How Algorithms Skew Your World View

Rob Caldwell Giving Me Double PistolsThink you’re getting the whole picture when you’re online? Think again. Algorithms–mathematical equations–help determine the ads, search results, and social media posts you see. And the ones you don’t. 

This week I took to 207 again to discuss with Rob Caldwell the invisible algorithms that may be changing your world view…and you don’t even know it.

Here are some notes from my research:

What is an algorithm?

  • A mathematical equation that follows a formula, often to help predict behavior or future activity
  • Frees up our time doing mundane or incredibly complex tasks

Can you give us some examples?

  • Algorithms are everywhere in modern society. 
    • When Netflix recommends a movie to you
    • When you’re matched with someone on a dating site
    • Some police forces use it to predict where criminal activity will take place
    • Roomba uses it to clean your house
    • Stocks are traded based on algorithms
  • But today, I wanted to talk about how algorithm skew the way we see the world, especially online

How are algorithms used online?

  • Ads: online services like Facebook and Google collect incredible amounts of data on us. 
  • Based on how old we are, our gender, where we live, how much money we make, when the last time we bought a house or a car or a pet, our political beliefs, our job title, what sites we visited, what searches we performed, it can serve up more targeted ads to us.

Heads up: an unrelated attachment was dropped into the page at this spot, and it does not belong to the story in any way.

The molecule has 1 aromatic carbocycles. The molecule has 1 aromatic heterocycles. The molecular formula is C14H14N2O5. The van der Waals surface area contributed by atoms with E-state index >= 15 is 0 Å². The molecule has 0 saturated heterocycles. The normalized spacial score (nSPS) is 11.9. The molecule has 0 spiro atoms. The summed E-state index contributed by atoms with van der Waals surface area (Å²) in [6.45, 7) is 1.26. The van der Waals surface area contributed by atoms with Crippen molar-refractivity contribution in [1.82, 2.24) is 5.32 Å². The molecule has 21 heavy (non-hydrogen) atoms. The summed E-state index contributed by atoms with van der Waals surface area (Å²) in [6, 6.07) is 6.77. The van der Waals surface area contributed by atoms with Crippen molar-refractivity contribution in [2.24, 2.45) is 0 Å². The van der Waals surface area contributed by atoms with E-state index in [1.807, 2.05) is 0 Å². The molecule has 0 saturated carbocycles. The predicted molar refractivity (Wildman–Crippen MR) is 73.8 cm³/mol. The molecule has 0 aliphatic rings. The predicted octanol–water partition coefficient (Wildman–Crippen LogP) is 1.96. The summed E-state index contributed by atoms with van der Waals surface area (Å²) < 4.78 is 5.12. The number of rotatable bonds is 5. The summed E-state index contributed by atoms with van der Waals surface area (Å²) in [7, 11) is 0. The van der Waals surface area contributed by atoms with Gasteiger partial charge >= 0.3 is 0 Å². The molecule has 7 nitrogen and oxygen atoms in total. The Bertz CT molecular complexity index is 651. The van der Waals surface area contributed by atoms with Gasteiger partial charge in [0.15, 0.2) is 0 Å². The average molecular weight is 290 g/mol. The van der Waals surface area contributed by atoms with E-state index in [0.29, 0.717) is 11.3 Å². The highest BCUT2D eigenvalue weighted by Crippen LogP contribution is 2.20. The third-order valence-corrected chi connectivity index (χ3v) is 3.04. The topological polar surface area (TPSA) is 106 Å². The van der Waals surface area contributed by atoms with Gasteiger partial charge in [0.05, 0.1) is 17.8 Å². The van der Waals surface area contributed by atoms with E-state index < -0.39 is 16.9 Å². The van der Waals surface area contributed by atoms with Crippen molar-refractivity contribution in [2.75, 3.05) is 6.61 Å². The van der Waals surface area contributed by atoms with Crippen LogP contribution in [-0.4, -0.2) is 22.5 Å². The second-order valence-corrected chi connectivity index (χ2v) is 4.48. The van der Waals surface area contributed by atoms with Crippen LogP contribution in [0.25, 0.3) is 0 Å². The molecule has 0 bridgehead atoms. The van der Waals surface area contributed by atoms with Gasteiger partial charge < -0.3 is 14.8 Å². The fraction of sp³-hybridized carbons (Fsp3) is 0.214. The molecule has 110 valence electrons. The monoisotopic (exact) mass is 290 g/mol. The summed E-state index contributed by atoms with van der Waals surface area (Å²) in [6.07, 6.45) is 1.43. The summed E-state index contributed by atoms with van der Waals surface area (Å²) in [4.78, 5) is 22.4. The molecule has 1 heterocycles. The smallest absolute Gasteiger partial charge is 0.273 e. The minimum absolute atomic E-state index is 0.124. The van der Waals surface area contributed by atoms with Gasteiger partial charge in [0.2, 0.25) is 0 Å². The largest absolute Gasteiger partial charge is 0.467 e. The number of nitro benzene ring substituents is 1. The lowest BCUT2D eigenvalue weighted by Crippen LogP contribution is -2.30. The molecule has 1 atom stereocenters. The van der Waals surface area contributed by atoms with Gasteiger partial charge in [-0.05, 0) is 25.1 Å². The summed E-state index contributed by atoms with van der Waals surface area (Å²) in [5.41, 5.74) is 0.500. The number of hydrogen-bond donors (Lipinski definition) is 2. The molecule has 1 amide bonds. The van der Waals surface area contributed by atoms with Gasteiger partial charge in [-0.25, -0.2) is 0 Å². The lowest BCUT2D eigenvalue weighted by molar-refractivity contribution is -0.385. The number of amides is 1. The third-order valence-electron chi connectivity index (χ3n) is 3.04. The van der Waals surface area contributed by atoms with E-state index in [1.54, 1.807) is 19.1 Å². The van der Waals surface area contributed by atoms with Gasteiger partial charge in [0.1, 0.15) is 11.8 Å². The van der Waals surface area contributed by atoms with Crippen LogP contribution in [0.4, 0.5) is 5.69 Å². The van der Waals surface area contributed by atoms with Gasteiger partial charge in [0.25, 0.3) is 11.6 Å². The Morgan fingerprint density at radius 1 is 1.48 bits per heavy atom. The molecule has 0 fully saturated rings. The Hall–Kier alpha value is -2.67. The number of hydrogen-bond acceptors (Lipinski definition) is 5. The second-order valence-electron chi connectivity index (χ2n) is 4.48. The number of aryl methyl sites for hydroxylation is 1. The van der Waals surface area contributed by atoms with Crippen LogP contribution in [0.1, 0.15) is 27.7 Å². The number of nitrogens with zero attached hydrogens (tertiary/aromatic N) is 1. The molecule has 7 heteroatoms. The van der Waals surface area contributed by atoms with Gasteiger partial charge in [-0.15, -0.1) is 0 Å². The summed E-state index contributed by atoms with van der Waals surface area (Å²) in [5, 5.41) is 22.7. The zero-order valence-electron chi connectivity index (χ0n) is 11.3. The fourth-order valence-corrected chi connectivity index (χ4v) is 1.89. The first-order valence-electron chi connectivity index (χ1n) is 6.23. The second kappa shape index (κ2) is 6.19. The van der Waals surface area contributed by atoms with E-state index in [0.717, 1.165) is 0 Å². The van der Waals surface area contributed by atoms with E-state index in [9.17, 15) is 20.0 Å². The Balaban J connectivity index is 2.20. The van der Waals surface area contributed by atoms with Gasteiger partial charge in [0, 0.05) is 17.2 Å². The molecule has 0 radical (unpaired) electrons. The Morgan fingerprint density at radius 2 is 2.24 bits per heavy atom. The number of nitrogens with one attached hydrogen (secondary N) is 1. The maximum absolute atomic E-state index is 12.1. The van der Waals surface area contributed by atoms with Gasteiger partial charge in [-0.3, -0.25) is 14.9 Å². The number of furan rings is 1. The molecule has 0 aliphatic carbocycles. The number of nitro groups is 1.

Where else do algorithm impact us?

  • A lot of people think that all search results are the same, but they’re targeted to each of us.
  • Bill Belichick example.

This seems helpful and benign. Where’s the problem?

  • Think of how much information Facebook has on us. Your status updates, your likes, your comments, your shares, your searches, your friends, your interests, when you start typing something and delete it, and everywhere you log in with your Facebook login, and match you with offline data as well
  • Facebook is trying to keep you on the platform, that’s their job, so they feed you posts they think you like. Pro-Trump? You’ll see Pro-Trump posts from all your friends. Not a fan? All of your friends’ posts will be trashing him. You start to see a very skewed view of the world. An echo chamber. 

What can we do to avoid the algorithm effect?

  • Remember that algorithms aren’t inherently evil and they do serve an important purpose
  • Be aware that you are being impacted by the algorithm, so question what you see
  • Read the other side’s news sources.

Additional resources on algorithms:

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